I'm glad you are actively engaged in this work. I'm surprised to learn Oregon is doing better on this score, but we too have a lot of work to do, and far fewer wolves. You must have felt great satisfaction at seeing the wolves alive and well after the removal of the snares. In Caddo indian language, teshas means both wolf and friend, and your actions indicate why.
Registered on 12/14/10, 13 Posts, 62 Comments Comment posted by Paul Breitkreuz on 03/09/13 at 11:34 am
Brad, first and foremost thank you for your efforts and I applaud the positive outcome you've managed to obtain at this point in time in BC. As a 20 year supporter and longtime member of Defenders of Wildlife I know only too well about the long time wolf protection & recovery efforts especially in the western hemisphere of North America.
Your research of the statistics and the numbers listed in the "cost of a wolf" surely highlights the fact that the perceived damage is not anywhere near what many might think it is. Also, the history points out that to date and as far as I know there have not been ANY or very few human deaths by wolves in North America. In comparison to human deaths by other wildlife such as bears, cougars, moose, elk or even reptiles over the years. It is simply an amazing fact. Yet the unwarranted outrage towards wolves in general is significant over any negative thoughts toward the others who have taken many human lives and documented as usually very unfortunate accidents. Which is normally the case unless the humans involved were intentionally provoking the situation.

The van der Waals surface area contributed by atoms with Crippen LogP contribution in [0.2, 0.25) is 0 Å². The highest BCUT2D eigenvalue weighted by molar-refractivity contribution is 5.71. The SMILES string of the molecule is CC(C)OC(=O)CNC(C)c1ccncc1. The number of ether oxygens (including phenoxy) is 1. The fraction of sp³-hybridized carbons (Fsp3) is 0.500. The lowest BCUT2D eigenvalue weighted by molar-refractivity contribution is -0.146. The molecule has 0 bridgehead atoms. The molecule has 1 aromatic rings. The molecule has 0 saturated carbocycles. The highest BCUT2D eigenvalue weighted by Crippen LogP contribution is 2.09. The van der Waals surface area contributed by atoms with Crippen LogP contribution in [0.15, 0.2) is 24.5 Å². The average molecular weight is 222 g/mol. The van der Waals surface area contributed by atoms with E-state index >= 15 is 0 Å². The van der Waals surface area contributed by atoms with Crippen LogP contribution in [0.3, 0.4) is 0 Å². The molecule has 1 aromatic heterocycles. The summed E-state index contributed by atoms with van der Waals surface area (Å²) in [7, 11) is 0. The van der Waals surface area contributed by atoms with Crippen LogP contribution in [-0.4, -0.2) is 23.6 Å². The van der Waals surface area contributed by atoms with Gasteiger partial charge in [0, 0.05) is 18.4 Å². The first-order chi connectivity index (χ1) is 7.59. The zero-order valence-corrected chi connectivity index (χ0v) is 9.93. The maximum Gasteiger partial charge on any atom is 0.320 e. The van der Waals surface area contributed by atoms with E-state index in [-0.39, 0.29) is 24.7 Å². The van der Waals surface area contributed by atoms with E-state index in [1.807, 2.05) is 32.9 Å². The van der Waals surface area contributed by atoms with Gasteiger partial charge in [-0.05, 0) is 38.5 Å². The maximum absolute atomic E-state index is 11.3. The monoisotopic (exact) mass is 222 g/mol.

Again, thank you for your efforts on behave of the wolves in your area as well as this very fine article posted here at NPN.